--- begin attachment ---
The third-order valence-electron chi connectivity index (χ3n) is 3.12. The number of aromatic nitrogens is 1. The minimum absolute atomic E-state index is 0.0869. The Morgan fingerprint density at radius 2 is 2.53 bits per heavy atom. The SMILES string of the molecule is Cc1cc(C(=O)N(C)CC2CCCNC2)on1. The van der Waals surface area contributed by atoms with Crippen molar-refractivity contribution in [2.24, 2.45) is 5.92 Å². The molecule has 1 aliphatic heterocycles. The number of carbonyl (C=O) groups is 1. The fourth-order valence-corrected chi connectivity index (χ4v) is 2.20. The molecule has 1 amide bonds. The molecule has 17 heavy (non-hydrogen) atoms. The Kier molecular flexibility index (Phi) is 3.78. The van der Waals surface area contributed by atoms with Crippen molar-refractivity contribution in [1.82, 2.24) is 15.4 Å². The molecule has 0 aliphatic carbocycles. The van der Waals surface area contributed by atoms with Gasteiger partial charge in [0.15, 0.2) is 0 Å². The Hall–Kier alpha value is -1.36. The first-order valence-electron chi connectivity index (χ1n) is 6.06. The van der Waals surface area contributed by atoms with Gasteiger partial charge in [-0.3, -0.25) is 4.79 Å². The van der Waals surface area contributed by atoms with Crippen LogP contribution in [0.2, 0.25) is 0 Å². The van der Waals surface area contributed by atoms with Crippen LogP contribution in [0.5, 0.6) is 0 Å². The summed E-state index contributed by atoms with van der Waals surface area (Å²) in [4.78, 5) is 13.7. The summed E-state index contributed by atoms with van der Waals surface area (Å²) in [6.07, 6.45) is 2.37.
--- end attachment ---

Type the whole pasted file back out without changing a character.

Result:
The third-order valence-electron chi connectivity index (χ3n) is 3.12. The number of aromatic nitrogens is 1. The minimum absolute atomic E-state index is 0.0869. The Morgan fingerprint density at radius 2 is 2.53 bits per heavy atom. The SMILES string of the molecule is Cc1cc(C(=O)N(C)CC2CCCNC2)on1. The van der Waals surface area contributed by atoms with Crippen molar-refractivity contribution in [2.24, 2.45) is 5.92 Å². The molecule has 1 aliphatic heterocycles. The number of carbonyl (C=O) groups is 1. The fourth-order valence-corrected chi connectivity index (χ4v) is 2.20. The molecule has 1 amide bonds. The molecule has 17 heavy (non-hydrogen) atoms. The Kier molecular flexibility index (Phi) is 3.78. The van der Waals surface area contributed by atoms with Crippen molar-refractivity contribution in [1.82, 2.24) is 15.4 Å². The molecule has 0 aliphatic carbocycles. The van der Waals surface area contributed by atoms with Gasteiger partial charge in [0.15, 0.2) is 0 Å². The Hall–Kier alpha value is -1.36. The first-order valence-electron chi connectivity index (χ1n) is 6.06. The van der Waals surface area contributed by atoms with Gasteiger partial charge in [-0.3, -0.25) is 4.79 Å². The van der Waals surface area contributed by atoms with Crippen LogP contribution in [0.2, 0.25) is 0 Å². The van der Waals surface area contributed by atoms with Crippen LogP contribution in [0.5, 0.6) is 0 Å². The summed E-state index contributed by atoms with van der Waals surface area (Å²) in [4.78, 5) is 13.7. The summed E-state index contributed by atoms with van der Waals surface area (Å²) in [6.07, 6.45) is 2.37.